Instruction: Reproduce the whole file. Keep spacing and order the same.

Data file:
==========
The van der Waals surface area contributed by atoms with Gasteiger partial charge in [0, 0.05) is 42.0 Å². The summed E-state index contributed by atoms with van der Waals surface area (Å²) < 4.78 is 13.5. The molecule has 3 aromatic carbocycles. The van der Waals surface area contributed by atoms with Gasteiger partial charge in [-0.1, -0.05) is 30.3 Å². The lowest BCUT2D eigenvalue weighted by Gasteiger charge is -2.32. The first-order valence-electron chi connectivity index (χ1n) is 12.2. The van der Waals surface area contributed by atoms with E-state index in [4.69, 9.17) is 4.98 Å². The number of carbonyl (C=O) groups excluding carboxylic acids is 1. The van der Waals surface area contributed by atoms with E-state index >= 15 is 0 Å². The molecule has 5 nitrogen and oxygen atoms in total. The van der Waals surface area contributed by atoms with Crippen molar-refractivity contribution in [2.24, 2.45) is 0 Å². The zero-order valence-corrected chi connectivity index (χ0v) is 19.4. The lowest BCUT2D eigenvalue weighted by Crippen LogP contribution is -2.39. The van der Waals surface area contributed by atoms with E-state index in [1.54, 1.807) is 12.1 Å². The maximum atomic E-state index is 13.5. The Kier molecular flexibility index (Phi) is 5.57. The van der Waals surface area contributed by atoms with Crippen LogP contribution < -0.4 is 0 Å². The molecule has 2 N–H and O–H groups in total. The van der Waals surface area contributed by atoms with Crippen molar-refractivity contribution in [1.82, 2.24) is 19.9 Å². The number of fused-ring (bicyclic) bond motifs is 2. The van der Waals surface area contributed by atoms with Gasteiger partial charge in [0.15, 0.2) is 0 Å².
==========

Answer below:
The van der Waals surface area contributed by atoms with Gasteiger partial charge in [0, 0.05) is 42.0 Å². The summed E-state index contributed by atoms with van der Waals surface area (Å²) < 4.78 is 13.5. The molecule has 3 aromatic carbocycles. The van der Waals surface area contributed by atoms with Gasteiger partial charge in [-0.1, -0.05) is 30.3 Å². The lowest BCUT2D eigenvalue weighted by Gasteiger charge is -2.32. The first-order valence-electron chi connectivity index (χ1n) is 12.2. The van der Waals surface area contributed by atoms with E-state index in [4.69, 9.17) is 4.98 Å². The number of carbonyl (C=O) groups excluding carboxylic acids is 1. The van der Waals surface area contributed by atoms with E-state index >= 15 is 0 Å². The molecule has 5 nitrogen and oxygen atoms in total. The van der Waals surface area contributed by atoms with Crippen molar-refractivity contribution in [2.24, 2.45) is 0 Å². The zero-order valence-corrected chi connectivity index (χ0v) is 19.4. The lowest BCUT2D eigenvalue weighted by Crippen LogP contribution is -2.39. The van der Waals surface area contributed by atoms with E-state index in [1.54, 1.807) is 12.1 Å². The maximum atomic E-state index is 13.5. The Kier molecular flexibility index (Phi) is 5.57. The van der Waals surface area contributed by atoms with Crippen LogP contribution < -0.4 is 0 Å². The molecule has 2 N–H and O–H groups in total. The van der Waals surface area contributed by atoms with Crippen molar-refractivity contribution in [1.82, 2.24) is 19.9 Å². The number of fused-ring (bicyclic) bond motifs is 2. The van der Waals surface area contributed by atoms with Gasteiger partial charge in [0.15, 0.2) is 0 Å².